≡ Menu

Two excellent interviews on Silfur Egils

Yesterday’s Silfur Egils* was excellent. The two most notable interviews in my opinion were those with Þorvaldur Gylfason, a professor of economics at the University of Iceland, and with William K. Black, an American lawyer and former bank regulator who is an expert in white-collar crime.

Þorvaldur Gylfason is a man of strong opinions with a keen intellect and common sense. [I interviewed him here a few weeks after the collapse.] He is a regular guest in Silfur Egils and always has something good to say. Yesterday was no exception. I can’t get into everything he said, but for me there were two main points. First, that he would like the Special Investigative Committee into the bank collapse [authors of the Black Report] to continue their work for the Icelandic state as a regulatory body. This would be similar to the National Economic Institute, which was dismantled by Davíð Oddsson when he was prime minister, because he felt they were “too negative”. Secondly, he proposed that Icelandic authorities collaborate with Polish authorities, who recently passed a law to remove from some of the country’s former politicians special pensions and other perks that they had essentially allocated themselves. The same thing happened here in Iceland — just prior to stepping down as prime minister, Davíð Oddsson introduced a bill to raise pension payments for retired politicians to amounts far greater than those for the regular old proletariat. That bill was passed by the Icelandic parliament. For those who understand Icelandic, the interview with Þorvaldur Gylfason can be seen here on the RÚV website.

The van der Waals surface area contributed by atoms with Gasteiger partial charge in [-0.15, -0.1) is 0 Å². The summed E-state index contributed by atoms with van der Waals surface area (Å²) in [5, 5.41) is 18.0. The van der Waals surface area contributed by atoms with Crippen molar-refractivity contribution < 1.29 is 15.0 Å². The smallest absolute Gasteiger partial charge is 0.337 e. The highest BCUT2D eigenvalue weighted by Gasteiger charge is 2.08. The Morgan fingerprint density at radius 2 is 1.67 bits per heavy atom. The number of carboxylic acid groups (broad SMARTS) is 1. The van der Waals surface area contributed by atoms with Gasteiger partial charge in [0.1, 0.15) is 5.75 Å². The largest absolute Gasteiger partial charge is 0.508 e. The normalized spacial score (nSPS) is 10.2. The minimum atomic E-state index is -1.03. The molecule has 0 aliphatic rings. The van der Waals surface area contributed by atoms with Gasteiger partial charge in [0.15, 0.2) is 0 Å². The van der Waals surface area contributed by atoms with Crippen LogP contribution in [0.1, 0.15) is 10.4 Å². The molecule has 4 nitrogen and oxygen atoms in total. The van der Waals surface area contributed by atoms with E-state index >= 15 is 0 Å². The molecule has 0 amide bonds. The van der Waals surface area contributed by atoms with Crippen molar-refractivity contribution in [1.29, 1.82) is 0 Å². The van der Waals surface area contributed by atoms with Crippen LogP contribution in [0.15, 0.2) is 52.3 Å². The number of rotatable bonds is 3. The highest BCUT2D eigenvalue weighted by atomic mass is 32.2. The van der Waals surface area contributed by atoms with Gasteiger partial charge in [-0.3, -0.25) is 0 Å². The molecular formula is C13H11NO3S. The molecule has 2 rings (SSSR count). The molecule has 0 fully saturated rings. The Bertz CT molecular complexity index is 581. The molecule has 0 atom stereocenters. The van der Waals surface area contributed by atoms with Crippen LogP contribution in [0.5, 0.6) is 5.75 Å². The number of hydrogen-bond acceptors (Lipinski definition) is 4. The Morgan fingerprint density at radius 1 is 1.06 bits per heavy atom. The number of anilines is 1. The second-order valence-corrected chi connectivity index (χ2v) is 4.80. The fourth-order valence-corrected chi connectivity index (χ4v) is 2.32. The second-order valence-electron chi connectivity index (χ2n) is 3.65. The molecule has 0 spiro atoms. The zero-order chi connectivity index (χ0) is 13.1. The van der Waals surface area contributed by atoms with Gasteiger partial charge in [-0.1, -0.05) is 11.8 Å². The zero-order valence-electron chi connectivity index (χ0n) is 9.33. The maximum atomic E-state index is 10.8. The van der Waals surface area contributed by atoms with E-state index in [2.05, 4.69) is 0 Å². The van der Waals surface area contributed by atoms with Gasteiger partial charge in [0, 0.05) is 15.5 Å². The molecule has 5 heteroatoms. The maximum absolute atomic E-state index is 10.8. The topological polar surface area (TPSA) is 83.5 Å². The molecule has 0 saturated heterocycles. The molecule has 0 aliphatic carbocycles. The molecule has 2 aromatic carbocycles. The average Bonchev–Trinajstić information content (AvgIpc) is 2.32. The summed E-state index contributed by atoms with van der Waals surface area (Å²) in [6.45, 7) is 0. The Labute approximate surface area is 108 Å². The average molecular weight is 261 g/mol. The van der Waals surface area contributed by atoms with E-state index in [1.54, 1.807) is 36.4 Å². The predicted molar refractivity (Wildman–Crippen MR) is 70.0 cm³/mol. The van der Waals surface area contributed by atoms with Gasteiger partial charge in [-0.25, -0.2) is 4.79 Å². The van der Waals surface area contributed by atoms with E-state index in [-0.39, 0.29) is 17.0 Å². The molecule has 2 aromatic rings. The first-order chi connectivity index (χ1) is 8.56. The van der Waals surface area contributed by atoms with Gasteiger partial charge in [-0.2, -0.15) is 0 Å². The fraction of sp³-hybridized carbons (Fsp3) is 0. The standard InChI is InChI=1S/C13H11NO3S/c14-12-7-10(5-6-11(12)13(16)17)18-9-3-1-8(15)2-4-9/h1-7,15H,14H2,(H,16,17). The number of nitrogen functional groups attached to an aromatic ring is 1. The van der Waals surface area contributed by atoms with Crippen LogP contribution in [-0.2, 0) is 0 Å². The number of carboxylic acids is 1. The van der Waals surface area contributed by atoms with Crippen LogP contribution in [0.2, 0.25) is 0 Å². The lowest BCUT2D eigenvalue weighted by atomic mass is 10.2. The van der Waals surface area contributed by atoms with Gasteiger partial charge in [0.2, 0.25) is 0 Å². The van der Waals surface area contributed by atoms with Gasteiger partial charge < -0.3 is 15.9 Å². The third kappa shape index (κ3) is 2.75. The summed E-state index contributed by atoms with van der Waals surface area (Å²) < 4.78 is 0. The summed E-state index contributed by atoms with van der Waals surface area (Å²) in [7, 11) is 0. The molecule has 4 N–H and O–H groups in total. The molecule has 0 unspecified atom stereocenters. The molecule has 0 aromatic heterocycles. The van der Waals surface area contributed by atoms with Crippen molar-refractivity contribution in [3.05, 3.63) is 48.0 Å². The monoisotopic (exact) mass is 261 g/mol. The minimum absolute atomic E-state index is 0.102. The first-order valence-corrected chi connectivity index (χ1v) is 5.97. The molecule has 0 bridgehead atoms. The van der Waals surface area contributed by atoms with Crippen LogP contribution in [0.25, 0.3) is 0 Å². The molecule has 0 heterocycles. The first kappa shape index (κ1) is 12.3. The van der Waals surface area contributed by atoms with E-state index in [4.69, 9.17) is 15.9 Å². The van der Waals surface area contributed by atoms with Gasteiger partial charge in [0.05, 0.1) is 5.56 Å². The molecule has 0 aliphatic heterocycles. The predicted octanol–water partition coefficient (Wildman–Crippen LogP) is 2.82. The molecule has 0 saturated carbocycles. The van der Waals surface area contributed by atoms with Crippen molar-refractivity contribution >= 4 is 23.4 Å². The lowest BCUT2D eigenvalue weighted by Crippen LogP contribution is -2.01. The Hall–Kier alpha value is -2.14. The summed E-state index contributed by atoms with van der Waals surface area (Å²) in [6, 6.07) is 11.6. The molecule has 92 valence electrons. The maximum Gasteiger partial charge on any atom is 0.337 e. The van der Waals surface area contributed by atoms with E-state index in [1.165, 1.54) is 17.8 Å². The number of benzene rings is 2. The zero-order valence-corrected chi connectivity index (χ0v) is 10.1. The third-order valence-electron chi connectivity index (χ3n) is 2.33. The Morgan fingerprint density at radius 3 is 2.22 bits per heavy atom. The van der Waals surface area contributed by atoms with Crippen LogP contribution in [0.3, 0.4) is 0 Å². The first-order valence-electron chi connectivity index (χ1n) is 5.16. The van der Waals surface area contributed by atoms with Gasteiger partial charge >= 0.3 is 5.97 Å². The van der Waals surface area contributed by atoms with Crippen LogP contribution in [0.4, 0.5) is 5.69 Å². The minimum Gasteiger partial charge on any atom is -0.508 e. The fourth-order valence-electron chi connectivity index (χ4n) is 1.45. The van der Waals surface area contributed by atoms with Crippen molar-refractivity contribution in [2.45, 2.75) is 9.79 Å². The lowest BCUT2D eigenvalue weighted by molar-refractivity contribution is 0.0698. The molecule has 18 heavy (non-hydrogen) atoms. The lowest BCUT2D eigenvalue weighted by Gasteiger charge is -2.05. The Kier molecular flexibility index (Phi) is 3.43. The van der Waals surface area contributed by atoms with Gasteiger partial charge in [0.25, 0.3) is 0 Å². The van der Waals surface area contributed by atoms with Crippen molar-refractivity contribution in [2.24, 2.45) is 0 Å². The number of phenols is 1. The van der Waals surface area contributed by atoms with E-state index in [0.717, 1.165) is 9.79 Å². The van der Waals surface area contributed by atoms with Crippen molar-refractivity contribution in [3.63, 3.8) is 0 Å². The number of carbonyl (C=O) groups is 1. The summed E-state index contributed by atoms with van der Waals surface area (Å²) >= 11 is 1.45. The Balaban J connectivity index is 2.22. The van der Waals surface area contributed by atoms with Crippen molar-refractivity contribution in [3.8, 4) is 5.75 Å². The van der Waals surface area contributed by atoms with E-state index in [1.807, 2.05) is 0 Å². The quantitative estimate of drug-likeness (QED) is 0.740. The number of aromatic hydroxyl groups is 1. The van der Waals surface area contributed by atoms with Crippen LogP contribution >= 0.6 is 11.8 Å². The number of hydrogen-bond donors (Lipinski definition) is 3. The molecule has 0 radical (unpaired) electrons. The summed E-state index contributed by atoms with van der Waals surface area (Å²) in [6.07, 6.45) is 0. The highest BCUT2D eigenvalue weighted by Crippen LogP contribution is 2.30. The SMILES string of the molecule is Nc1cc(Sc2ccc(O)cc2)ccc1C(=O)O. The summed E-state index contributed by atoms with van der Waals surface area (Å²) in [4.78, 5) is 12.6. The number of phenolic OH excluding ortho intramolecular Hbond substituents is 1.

The interview with William Black was no less interesting. He pointed out aspects of the Black Report – or rather omissions in the Black Report – that are not discernible to the regular layperson. [To be fair, Þorvaldur Gylfason also pointed out some omissions in the Black Report, even though he felt it was fundamentally a very good document.] He also maintained without flinching that the top executives in the Icelandic banks operated with criminal intent and should be tried as criminals. Many people are now calling for the Icelandic government to hire William Black as an advisor, similar to what happened with Eva Joly after she appeared in Silfur Egils. William Black is giving two lectures at the University of Iceland today, and I am very interested to know whether anything comes of his appointment. You can watch the interview with him here on the RÚV website.